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Cognitive functioning is susceptible to the level of blood glucose

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Rationale: It is traditionally assumed that under normal conditions the brain is well supplied with glucose, its basic fuel. However, given the limited stores of glucose in the brain and its dependence on a continual peripheral supply of glucose, it was considered whether the availability of glucose, and the ability to efficiently utilise glucose, affects cognitive functioning. Objective: There is increasing evidence that the provision of blood glucose influences memory. To date, the impact of blood glucose on non-memory task performance has received little attention. The present study investigated whether the performance of non-memory tasks was susceptible to the level of blood glucose. Two studies are reported in which the influence of a glucose containing drink on six cognitive tests was considered. Results: The consumption of a glucose containing drink resulted in faster performance on the Porteus Maze and greater Verbal Fluency. Higher levels of blood glucose on arrival at the laboratory were associated with better performance on the Water Jars test. With both the Porteus Maze and Block Design tests, after taking a glucose drink, poor performance was associated with blood glucose that remained at higher levels. Conclusion: It was suggested that we should consider two physiological mechanisms, firstly, that an equilibrium develops between plasma and brain glucose, such that those with higher levels of blood glucose could be expected to have higher levels of brain glucose and secondly, whether there are individual differences in the efficiency with which glucose is taken from the blood; those with poor glucose control perform some cognitive tasks more poorly.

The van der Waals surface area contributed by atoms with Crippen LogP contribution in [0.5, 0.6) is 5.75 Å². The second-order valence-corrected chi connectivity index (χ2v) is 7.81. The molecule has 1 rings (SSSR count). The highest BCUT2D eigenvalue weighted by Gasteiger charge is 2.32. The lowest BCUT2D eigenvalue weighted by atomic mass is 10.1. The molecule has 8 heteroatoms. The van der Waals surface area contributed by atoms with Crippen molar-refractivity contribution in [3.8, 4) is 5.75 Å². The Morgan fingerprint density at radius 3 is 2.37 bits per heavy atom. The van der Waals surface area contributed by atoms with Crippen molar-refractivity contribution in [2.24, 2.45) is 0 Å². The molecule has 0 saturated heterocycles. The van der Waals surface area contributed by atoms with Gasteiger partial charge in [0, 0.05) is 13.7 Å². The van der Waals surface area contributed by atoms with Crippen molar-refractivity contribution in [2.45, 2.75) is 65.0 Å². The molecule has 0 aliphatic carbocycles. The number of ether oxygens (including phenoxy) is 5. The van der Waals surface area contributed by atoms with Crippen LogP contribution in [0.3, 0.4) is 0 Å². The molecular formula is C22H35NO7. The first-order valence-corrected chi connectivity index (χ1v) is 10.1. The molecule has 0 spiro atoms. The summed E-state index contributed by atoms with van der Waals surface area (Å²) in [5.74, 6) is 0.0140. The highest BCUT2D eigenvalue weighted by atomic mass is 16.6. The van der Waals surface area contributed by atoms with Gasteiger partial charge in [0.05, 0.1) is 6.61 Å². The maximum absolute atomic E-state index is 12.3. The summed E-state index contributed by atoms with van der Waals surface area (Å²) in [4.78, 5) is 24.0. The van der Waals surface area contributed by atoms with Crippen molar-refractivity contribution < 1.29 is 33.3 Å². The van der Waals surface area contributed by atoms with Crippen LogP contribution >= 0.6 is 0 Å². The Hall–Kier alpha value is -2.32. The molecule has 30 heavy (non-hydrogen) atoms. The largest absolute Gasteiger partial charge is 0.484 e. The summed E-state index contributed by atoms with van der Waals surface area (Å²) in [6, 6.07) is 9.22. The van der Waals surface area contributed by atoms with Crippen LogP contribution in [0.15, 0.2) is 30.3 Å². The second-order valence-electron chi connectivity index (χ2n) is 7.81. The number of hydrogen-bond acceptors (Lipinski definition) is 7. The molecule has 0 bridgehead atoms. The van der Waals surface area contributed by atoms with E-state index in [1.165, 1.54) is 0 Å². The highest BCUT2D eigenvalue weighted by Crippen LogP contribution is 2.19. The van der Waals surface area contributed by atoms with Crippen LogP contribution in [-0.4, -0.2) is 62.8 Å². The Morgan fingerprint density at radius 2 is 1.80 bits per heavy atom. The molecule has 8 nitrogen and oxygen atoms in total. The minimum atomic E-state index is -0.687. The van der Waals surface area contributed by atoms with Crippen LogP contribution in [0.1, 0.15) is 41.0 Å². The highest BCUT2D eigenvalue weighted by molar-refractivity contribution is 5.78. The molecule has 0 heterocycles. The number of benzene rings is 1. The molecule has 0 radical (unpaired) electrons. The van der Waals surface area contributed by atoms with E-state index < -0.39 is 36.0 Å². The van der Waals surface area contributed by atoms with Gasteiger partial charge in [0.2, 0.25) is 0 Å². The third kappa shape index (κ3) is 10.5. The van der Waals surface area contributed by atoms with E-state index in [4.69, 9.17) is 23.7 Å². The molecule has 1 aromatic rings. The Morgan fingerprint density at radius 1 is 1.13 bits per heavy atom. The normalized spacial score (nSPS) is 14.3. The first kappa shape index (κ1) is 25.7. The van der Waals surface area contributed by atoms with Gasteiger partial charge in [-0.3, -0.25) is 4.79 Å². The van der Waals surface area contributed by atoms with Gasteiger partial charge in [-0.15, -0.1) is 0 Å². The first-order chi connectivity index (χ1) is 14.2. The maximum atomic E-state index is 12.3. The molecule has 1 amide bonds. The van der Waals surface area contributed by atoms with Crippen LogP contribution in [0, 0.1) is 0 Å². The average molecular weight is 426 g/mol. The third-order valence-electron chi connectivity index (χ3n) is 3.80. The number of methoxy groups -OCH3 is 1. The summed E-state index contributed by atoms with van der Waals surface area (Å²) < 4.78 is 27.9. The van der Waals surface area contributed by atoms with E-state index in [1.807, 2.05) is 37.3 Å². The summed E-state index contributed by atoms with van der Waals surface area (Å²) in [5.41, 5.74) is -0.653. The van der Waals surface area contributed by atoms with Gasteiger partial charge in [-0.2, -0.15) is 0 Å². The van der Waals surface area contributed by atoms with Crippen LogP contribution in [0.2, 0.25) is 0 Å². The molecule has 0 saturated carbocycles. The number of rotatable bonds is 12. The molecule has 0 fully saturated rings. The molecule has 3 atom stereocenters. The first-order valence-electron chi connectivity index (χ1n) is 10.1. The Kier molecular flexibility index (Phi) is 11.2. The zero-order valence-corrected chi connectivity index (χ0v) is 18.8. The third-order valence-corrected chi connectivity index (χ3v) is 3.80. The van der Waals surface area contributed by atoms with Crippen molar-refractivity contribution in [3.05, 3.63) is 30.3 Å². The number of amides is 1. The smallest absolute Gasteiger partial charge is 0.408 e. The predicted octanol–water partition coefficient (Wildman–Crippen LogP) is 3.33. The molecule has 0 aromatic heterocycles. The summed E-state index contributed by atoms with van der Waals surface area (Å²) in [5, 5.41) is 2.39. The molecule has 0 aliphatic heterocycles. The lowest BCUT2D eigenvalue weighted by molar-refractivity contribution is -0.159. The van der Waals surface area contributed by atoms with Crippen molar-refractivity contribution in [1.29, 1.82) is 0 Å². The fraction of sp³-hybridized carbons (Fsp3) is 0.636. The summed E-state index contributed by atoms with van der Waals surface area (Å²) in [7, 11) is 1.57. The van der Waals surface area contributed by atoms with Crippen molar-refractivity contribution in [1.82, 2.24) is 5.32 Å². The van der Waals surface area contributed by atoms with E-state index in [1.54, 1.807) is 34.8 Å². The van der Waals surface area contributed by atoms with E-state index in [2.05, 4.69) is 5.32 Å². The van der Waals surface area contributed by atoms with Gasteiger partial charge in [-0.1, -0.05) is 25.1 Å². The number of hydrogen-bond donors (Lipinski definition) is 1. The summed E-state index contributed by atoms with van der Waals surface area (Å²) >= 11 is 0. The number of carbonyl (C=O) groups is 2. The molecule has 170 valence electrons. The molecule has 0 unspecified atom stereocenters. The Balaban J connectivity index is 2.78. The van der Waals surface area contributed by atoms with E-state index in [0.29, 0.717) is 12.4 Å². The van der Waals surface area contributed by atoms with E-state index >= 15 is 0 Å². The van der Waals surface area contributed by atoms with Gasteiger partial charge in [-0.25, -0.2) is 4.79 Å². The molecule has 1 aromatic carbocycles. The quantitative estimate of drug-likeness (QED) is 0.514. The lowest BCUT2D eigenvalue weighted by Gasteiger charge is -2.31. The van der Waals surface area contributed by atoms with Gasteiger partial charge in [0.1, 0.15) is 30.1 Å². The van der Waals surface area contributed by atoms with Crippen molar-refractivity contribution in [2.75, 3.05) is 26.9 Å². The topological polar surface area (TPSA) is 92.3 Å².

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Received: 7 October 1998 / Final version: 25 March 1999

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Donohoe, R., Benton, D. Cognitive functioning is susceptible to the level of blood glucose. Psychopharmacology 145, 378–385 (1999).

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